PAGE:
Little Tales of Misogyny

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First edition, 1977 (Heinemann)

Little Tales of Misogyny (1975), German: Kleine Geschichten für Weiberfeinde, is an anthology of short stories by Patricia Highsmith with illustrations by Roland Topor, first published in German language[1] in Switzerland by Diogenes Verlag.[a] It was published by Heinemann in 1977.[b]

The 'tales' are notable for their brevity — some comprise only a couple of pages — and macabre, exceedingly downbeat un-opinionated tone. The underlying theme of each story is the misfortune of women and/or women who destroy themselves or the lives of others, hence the book's title.[2]

Contents[edit]

  • "The Hand"
  • "Oona, the Jolly Cave Woman"
  • "The Coquette"
  • "The Female Novelist"
  • "The Dancer"
  • "The Invalid, or, the Bedridden"
  • "The Artist"
  • "The Middle-Class Housewife"
  • "The Fully Licensed Whore, or, the Wife"
  • "The Breeder"
  • "The Mobile-Bed Object"
  • "The Perfect Little Lady"
  • "The Silent Mother-in-Law"
  • "The Prude"
  • "The Victim"
  • "The Evangelist"
  • "The Perfectionist"

Reception[edit]

  • The 17 tales in Highsmith's new collection are a far cry from Strangers on a Train and her other unforgettable thrillers. These stories, although written with exemplary style, make the flesh crawl but not pleasurably, as reliable suspense fare does. Each focuses on a female doing in a male or, more often, herself. "The Breeder" Elaine persists in giving birth until her husband Douglas goes irrevocably mad, trying to support 17 children. "The Victim" is Cathy, fond of claiming she's been raped repeatedly in her nubile adolescence. During her career as an airline hostess, Cathy's sexuality pays better in rich gifts than in sympathetic attention. But greed and vanity spell the lush girl's doom. From the book's overall tone, readers could infer that its origin was bitter contempt for humans of either gender. The entries fail as real satire, which is always amusing, regardless of its stings.Publishers Weekly[citation needed]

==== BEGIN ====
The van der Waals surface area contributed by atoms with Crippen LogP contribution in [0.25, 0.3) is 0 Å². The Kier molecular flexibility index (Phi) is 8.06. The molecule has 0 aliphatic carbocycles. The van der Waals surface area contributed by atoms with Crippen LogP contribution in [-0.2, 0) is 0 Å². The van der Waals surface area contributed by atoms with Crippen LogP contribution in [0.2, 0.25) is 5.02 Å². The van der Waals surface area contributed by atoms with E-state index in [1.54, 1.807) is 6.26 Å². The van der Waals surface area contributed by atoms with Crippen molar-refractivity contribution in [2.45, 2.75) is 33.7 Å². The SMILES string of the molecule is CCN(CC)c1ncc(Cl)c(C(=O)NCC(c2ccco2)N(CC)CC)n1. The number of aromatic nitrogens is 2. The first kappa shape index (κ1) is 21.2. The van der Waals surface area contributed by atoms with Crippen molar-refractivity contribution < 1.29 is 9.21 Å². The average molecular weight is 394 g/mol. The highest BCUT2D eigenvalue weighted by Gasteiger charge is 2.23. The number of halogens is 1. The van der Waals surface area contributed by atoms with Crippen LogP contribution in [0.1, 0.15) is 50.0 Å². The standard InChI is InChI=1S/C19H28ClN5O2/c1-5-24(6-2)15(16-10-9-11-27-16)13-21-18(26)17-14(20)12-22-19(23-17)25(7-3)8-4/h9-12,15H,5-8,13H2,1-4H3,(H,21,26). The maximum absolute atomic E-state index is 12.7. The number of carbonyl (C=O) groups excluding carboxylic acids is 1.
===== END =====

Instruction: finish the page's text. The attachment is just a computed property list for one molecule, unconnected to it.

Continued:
• The great revival of interest in Patricia Highsmith continues with the publication of this legendary, cultish short story collection. With an eerie simplicity of style, Highsmith turns our next-door neighbors into sadistic psychopaths, lying in wait among white picket fences and manicured lawns. In the darkly satiric, often mordantly hilarious sketches that make up Little Tales of Misogyny, Highsmith upsets our conventional notions of female character, revealing the devastating power of these once familiar creatures — "The Dancer," "The Female Novelist," "The Prude" — who destroy both themselves and the men around them. This work attests to Highsmith's reputation as "the poet of apprehension" (Graham Greene).[3]

Notes[edit]

References[edit]